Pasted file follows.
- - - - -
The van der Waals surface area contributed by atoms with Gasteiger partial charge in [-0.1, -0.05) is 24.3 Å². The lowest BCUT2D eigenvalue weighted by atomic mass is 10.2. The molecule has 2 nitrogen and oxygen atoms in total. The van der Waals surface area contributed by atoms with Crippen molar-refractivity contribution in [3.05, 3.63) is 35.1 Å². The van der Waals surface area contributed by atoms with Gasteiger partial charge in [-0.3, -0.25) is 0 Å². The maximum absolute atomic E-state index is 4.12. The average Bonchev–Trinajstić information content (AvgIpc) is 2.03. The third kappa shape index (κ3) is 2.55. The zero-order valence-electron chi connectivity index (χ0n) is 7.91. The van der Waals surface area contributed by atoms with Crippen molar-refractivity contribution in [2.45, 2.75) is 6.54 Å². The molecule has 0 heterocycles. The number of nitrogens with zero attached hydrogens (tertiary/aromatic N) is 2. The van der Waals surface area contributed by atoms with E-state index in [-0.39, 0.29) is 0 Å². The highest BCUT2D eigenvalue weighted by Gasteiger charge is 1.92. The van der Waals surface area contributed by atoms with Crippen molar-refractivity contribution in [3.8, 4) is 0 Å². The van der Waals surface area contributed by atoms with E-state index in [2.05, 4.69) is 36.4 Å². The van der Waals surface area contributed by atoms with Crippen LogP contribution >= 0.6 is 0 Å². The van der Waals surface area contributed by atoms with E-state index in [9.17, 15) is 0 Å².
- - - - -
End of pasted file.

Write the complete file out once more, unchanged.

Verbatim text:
The van der Waals surface area contributed by atoms with Gasteiger partial charge in [-0.1, -0.05) is 24.3 Å². The lowest BCUT2D eigenvalue weighted by atomic mass is 10.2. The molecule has 2 nitrogen and oxygen atoms in total. The van der Waals surface area contributed by atoms with Crippen molar-refractivity contribution in [3.05, 3.63) is 35.1 Å². The van der Waals surface area contributed by atoms with Gasteiger partial charge in [-0.3, -0.25) is 0 Å². The maximum absolute atomic E-state index is 4.12. The average Bonchev–Trinajstić information content (AvgIpc) is 2.03. The third kappa shape index (κ3) is 2.55. The zero-order valence-electron chi connectivity index (χ0n) is 7.91. The van der Waals surface area contributed by atoms with Crippen molar-refractivity contribution in [2.45, 2.75) is 6.54 Å². The molecule has 0 heterocycles. The number of nitrogens with zero attached hydrogens (tertiary/aromatic N) is 2. The van der Waals surface area contributed by atoms with E-state index in [-0.39, 0.29) is 0 Å². The highest BCUT2D eigenvalue weighted by Gasteiger charge is 1.92. The van der Waals surface area contributed by atoms with Crippen molar-refractivity contribution in [3.8, 4) is 0 Å². The van der Waals surface area contributed by atoms with E-state index in [2.05, 4.69) is 36.4 Å². The van der Waals surface area contributed by atoms with Crippen LogP contribution >= 0.6 is 0 Å². The van der Waals surface area contributed by atoms with E-state index in [9.17, 15) is 0 Å².